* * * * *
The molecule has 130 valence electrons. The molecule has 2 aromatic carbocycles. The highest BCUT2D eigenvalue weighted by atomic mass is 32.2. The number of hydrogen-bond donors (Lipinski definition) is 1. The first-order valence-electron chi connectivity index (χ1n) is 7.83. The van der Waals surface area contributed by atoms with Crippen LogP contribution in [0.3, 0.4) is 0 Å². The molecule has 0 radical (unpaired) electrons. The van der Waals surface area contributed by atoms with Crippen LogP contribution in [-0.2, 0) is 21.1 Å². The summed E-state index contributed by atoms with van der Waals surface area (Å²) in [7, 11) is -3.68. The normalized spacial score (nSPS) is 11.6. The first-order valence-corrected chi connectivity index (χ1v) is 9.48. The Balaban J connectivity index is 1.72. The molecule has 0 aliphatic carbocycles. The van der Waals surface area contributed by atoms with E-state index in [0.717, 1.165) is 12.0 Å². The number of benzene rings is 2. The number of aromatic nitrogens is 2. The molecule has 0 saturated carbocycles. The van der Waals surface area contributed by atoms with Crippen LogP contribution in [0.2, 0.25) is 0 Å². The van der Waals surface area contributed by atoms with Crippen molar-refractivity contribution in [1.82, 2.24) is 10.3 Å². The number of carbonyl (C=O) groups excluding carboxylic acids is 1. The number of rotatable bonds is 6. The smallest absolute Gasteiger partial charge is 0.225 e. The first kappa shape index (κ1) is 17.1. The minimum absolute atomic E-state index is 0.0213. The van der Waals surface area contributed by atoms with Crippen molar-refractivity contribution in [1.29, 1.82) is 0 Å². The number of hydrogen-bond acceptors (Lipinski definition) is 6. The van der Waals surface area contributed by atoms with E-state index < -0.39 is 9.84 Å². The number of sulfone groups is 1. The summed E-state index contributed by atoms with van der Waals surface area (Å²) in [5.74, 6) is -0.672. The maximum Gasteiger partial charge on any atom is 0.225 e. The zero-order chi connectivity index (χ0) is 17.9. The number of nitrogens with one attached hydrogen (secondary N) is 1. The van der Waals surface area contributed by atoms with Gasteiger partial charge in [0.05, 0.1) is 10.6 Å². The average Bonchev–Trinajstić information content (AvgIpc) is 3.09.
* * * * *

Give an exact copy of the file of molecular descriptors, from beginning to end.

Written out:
The molecule has 130 valence electrons. The molecule has 2 aromatic carbocycles. The highest BCUT2D eigenvalue weighted by atomic mass is 32.2. The number of hydrogen-bond donors (Lipinski definition) is 1. The first-order valence-electron chi connectivity index (χ1n) is 7.83. The van der Waals surface area contributed by atoms with Crippen LogP contribution in [0.3, 0.4) is 0 Å². The molecule has 0 radical (unpaired) electrons. The van der Waals surface area contributed by atoms with Crippen LogP contribution in [-0.2, 0) is 21.1 Å². The summed E-state index contributed by atoms with van der Waals surface area (Å²) in [7, 11) is -3.68. The normalized spacial score (nSPS) is 11.6. The first-order valence-corrected chi connectivity index (χ1v) is 9.48. The Balaban J connectivity index is 1.72. The molecule has 0 aliphatic carbocycles. The van der Waals surface area contributed by atoms with E-state index in [0.717, 1.165) is 12.0 Å². The number of benzene rings is 2. The number of aromatic nitrogens is 2. The molecule has 0 saturated carbocycles. The van der Waals surface area contributed by atoms with Crippen LogP contribution in [0.2, 0.25) is 0 Å². The van der Waals surface area contributed by atoms with Crippen molar-refractivity contribution in [1.82, 2.24) is 10.3 Å². The number of carbonyl (C=O) groups excluding carboxylic acids is 1. The number of rotatable bonds is 6. The smallest absolute Gasteiger partial charge is 0.225 e. The first kappa shape index (κ1) is 17.1. The minimum absolute atomic E-state index is 0.0213. The van der Waals surface area contributed by atoms with Crippen molar-refractivity contribution in [1.29, 1.82) is 0 Å². The number of hydrogen-bond acceptors (Lipinski definition) is 6. The van der Waals surface area contributed by atoms with E-state index < -0.39 is 9.84 Å². The number of sulfone groups is 1. The summed E-state index contributed by atoms with van der Waals surface area (Å²) in [5.74, 6) is -0.672. The maximum Gasteiger partial charge on any atom is 0.225 e. The zero-order chi connectivity index (χ0) is 17.9. The number of nitrogens with one attached hydrogen (secondary N) is 1. The van der Waals surface area contributed by atoms with Gasteiger partial charge in [0.05, 0.1) is 10.6 Å². The average Bonchev–Trinajstić information content (AvgIpc) is 3.09.